His Own Ensemble: “die reihe” and How He Got There
However, without a doubt the first concert of “die reihe” was the beginning of a success story. By as early as the third concert, the Schubert Hall was no longer large enough to satisfy audience demand. Concerts were then moved into the larger Mozart Hall, where one of the ensemble’s most sensational concerts was held in November 1959. The program was made up entirely of aleatoric works—that is, works that consciously included the element of chance. While Cerha conducted Christian Wolff’s Music for Merce Cunningham for six to seven players, Schwertsik directed the performance of John Cage’s Concert for Piano and Orchestra, an essential work of chance operations in music. “The concert,” said Cerha, “sparked the greatest scandal since the end of the Second World War. All the newspapers were full of pictures of Schwertsik showing the time with both arms outstretched like a clock, while hiding himself from the throngs of onlookers on the street at my place on Salzgries.”Schriften: ein Netzwerk, Wien 2001, S. 36
Not only did the Cage concert ignite public interest in the activities of “die reihe”, it also achieved the ensemble’s aim of bringing the very latest (and not just vaguely current) pieces to Austria’s music program: The premiere of the Concert for Piano in New York and the European premiere in Cologne had taken place just that previous year, for example. Staying current and in step with the Zeitgeist remained a fixed point in the years that followed, securing “die reihe” and thus also Cerha, the conductor, a permanent place in Viennese cultural life. The Wochen-Presse described the concert series of 1960/61 as “avant-garde by subscription”.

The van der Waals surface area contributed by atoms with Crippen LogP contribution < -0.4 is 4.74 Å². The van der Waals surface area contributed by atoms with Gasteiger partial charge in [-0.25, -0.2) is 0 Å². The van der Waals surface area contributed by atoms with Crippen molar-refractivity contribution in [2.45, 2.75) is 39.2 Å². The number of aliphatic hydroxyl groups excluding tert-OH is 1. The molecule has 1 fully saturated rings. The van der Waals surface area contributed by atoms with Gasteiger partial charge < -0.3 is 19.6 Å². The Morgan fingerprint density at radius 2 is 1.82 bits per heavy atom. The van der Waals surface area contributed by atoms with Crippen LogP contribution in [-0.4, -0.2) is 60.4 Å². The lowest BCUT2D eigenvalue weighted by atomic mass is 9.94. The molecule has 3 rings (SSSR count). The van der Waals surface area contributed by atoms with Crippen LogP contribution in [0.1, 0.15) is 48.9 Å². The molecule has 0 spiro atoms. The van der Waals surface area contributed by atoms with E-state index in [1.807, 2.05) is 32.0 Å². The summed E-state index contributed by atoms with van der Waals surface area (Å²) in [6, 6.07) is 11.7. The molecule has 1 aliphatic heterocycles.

Performances and Premieres—Nationally and Internationally
Konzerthaus news, announcement of a Varèse concert, Wiener Konzerthaus, November 1961, AdZ, KRIT009/38
Edgard Varèse, Ameriques (excerpt)
ORF orchestra, conducted by Friedrich Cerha, 1976
Aventures, a milestone in avant-garde language composition, was undoubtedly one of the most spectacular premieres of “die reihe”. On 4 April 1963, it was performed in Hamburg for the first time under Cerha’s direction and soon (together with its “twin”, Nouvelles Aventures) became part of the ensemble’s core repertoire.